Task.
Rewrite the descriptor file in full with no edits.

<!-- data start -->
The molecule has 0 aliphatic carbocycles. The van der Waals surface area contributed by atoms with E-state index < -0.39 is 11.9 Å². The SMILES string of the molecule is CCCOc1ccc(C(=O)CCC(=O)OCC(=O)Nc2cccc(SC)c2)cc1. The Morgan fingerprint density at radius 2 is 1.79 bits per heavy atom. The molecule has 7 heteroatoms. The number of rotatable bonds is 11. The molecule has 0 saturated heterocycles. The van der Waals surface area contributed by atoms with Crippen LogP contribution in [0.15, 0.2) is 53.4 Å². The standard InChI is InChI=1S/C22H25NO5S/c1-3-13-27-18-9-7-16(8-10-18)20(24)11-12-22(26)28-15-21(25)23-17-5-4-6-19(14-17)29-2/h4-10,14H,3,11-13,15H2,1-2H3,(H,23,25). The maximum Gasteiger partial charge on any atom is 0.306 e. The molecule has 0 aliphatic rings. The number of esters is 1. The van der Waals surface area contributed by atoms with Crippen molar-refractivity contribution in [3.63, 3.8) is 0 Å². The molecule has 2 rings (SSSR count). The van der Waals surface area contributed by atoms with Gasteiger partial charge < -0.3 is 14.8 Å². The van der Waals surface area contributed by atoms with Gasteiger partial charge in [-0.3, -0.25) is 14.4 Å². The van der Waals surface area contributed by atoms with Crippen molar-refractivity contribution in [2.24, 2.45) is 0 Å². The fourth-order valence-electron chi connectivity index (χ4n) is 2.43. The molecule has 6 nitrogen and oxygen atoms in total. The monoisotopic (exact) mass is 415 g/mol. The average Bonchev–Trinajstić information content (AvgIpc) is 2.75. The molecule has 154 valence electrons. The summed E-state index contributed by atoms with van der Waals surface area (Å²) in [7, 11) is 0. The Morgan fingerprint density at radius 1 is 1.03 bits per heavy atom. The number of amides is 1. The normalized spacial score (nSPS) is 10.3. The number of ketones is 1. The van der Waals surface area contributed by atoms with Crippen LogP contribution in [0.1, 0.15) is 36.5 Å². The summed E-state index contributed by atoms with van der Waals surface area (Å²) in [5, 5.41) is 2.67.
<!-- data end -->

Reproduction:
The molecule has 0 aliphatic carbocycles. The van der Waals surface area contributed by atoms with E-state index < -0.39 is 11.9 Å². The SMILES string of the molecule is CCCOc1ccc(C(=O)CCC(=O)OCC(=O)Nc2cccc(SC)c2)cc1. The Morgan fingerprint density at radius 2 is 1.79 bits per heavy atom. The molecule has 7 heteroatoms. The number of rotatable bonds is 11. The molecule has 0 saturated heterocycles. The van der Waals surface area contributed by atoms with Crippen LogP contribution in [0.15, 0.2) is 53.4 Å². The standard InChI is InChI=1S/C22H25NO5S/c1-3-13-27-18-9-7-16(8-10-18)20(24)11-12-22(26)28-15-21(25)23-17-5-4-6-19(14-17)29-2/h4-10,14H,3,11-13,15H2,1-2H3,(H,23,25). The maximum Gasteiger partial charge on any atom is 0.306 e. The molecule has 0 aliphatic rings. The number of esters is 1. The van der Waals surface area contributed by atoms with Crippen molar-refractivity contribution in [3.63, 3.8) is 0 Å². The molecule has 2 rings (SSSR count). The van der Waals surface area contributed by atoms with Gasteiger partial charge < -0.3 is 14.8 Å². The van der Waals surface area contributed by atoms with Gasteiger partial charge in [-0.3, -0.25) is 14.4 Å². The van der Waals surface area contributed by atoms with Crippen molar-refractivity contribution in [2.24, 2.45) is 0 Å². The fourth-order valence-electron chi connectivity index (χ4n) is 2.43. The molecule has 6 nitrogen and oxygen atoms in total. The monoisotopic (exact) mass is 415 g/mol. The average Bonchev–Trinajstić information content (AvgIpc) is 2.75. The molecule has 154 valence electrons. The summed E-state index contributed by atoms with van der Waals surface area (Å²) in [7, 11) is 0. The Morgan fingerprint density at radius 1 is 1.03 bits per heavy atom. The number of amides is 1. The normalized spacial score (nSPS) is 10.3. The number of ketones is 1. The van der Waals surface area contributed by atoms with Crippen LogP contribution in [0.1, 0.15) is 36.5 Å². The summed E-state index contributed by atoms with van der Waals surface area (Å²) in [5, 5.41) is 2.67.